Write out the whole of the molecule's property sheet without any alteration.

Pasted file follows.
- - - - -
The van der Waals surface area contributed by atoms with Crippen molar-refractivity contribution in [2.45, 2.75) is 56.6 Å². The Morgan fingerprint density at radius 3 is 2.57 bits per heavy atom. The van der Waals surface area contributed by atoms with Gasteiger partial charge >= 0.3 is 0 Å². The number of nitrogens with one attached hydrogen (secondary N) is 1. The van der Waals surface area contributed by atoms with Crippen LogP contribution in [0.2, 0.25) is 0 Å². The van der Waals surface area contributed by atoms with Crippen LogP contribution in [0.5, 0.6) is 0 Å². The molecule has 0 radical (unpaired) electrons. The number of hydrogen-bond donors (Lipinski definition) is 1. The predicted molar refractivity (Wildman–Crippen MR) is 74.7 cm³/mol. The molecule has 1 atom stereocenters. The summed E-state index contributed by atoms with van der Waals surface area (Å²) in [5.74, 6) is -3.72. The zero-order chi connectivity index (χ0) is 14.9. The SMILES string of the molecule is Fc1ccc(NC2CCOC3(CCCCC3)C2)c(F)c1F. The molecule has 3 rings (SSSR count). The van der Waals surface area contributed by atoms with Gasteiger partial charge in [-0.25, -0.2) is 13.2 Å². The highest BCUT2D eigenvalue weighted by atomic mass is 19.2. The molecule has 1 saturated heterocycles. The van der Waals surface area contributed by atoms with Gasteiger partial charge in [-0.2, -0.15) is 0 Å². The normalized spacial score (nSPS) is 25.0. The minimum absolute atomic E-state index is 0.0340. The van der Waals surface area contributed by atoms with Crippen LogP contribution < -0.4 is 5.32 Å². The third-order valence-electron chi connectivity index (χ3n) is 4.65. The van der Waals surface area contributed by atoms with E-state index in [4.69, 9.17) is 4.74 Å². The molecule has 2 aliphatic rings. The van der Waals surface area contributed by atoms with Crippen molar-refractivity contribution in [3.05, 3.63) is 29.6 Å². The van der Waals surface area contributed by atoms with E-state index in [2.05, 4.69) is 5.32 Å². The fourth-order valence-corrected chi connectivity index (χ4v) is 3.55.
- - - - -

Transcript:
The van der Waals surface area contributed by atoms with Crippen molar-refractivity contribution in [2.45, 2.75) is 56.6 Å². The Morgan fingerprint density at radius 3 is 2.57 bits per heavy atom. The van der Waals surface area contributed by atoms with Gasteiger partial charge >= 0.3 is 0 Å². The number of nitrogens with one attached hydrogen (secondary N) is 1. The van der Waals surface area contributed by atoms with Crippen LogP contribution in [0.2, 0.25) is 0 Å². The van der Waals surface area contributed by atoms with Crippen LogP contribution in [0.5, 0.6) is 0 Å². The molecule has 0 radical (unpaired) electrons. The number of hydrogen-bond donors (Lipinski definition) is 1. The predicted molar refractivity (Wildman–Crippen MR) is 74.7 cm³/mol. The molecule has 1 atom stereocenters. The summed E-state index contributed by atoms with van der Waals surface area (Å²) in [5.74, 6) is -3.72. The zero-order chi connectivity index (χ0) is 14.9. The SMILES string of the molecule is Fc1ccc(NC2CCOC3(CCCCC3)C2)c(F)c1F. The molecule has 3 rings (SSSR count). The van der Waals surface area contributed by atoms with Gasteiger partial charge in [-0.25, -0.2) is 13.2 Å². The highest BCUT2D eigenvalue weighted by atomic mass is 19.2. The molecule has 1 saturated heterocycles. The van der Waals surface area contributed by atoms with Gasteiger partial charge in [-0.2, -0.15) is 0 Å². The normalized spacial score (nSPS) is 25.0. The minimum absolute atomic E-state index is 0.0340. The van der Waals surface area contributed by atoms with Crippen LogP contribution < -0.4 is 5.32 Å². The third-order valence-electron chi connectivity index (χ3n) is 4.65. The van der Waals surface area contributed by atoms with E-state index in [4.69, 9.17) is 4.74 Å². The molecule has 2 aliphatic rings. The van der Waals surface area contributed by atoms with Crippen molar-refractivity contribution in [3.05, 3.63) is 29.6 Å². The van der Waals surface area contributed by atoms with E-state index in [2.05, 4.69) is 5.32 Å². The fourth-order valence-corrected chi connectivity index (χ4v) is 3.55.